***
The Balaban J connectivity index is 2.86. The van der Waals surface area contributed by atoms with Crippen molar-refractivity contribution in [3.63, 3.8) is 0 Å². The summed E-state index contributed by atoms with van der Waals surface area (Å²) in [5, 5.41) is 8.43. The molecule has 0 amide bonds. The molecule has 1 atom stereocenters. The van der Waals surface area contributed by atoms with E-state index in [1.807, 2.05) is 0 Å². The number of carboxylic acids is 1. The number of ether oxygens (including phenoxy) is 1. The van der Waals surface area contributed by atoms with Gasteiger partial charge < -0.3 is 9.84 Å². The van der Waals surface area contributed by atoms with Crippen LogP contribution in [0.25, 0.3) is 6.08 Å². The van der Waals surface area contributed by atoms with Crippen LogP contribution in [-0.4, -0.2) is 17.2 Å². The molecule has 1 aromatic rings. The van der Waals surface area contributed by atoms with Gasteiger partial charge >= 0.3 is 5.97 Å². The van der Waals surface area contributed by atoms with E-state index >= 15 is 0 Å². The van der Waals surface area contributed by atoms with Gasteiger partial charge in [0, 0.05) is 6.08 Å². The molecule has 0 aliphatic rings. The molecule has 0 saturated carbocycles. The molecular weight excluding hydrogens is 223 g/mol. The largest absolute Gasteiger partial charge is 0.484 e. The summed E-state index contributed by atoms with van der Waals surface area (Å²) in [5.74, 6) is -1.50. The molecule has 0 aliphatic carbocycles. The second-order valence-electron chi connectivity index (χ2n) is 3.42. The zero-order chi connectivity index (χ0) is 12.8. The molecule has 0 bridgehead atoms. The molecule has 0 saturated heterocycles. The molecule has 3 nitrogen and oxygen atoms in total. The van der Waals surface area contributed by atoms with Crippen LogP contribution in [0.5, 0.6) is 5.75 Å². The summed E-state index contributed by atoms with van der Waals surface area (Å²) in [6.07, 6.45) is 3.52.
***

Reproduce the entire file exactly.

The Balaban J connectivity index is 2.86. The van der Waals surface area contributed by atoms with Crippen molar-refractivity contribution in [3.63, 3.8) is 0 Å². The summed E-state index contributed by atoms with van der Waals surface area (Å²) in [5, 5.41) is 8.43. The molecule has 0 amide bonds. The molecule has 1 atom stereocenters. The van der Waals surface area contributed by atoms with E-state index in [1.807, 2.05) is 0 Å². The number of carboxylic acids is 1. The number of ether oxygens (including phenoxy) is 1. The van der Waals surface area contributed by atoms with Gasteiger partial charge < -0.3 is 9.84 Å². The van der Waals surface area contributed by atoms with Crippen LogP contribution in [0.25, 0.3) is 6.08 Å². The van der Waals surface area contributed by atoms with Crippen LogP contribution in [-0.4, -0.2) is 17.2 Å². The molecule has 1 aromatic rings. The van der Waals surface area contributed by atoms with Gasteiger partial charge >= 0.3 is 5.97 Å². The van der Waals surface area contributed by atoms with E-state index >= 15 is 0 Å². The van der Waals surface area contributed by atoms with Gasteiger partial charge in [0, 0.05) is 6.08 Å². The molecule has 0 aliphatic rings. The molecule has 0 saturated carbocycles. The molecular weight excluding hydrogens is 223 g/mol. The largest absolute Gasteiger partial charge is 0.484 e. The summed E-state index contributed by atoms with van der Waals surface area (Å²) in [5.74, 6) is -1.50. The molecule has 0 aliphatic carbocycles. The second-order valence-electron chi connectivity index (χ2n) is 3.42. The zero-order chi connectivity index (χ0) is 12.8. The molecule has 0 bridgehead atoms. The molecule has 0 saturated heterocycles. The molecule has 3 nitrogen and oxygen atoms in total. The van der Waals surface area contributed by atoms with Crippen LogP contribution in [0.5, 0.6) is 5.75 Å². The summed E-state index contributed by atoms with van der Waals surface area (Å²) in [6.07, 6.45) is 3.52.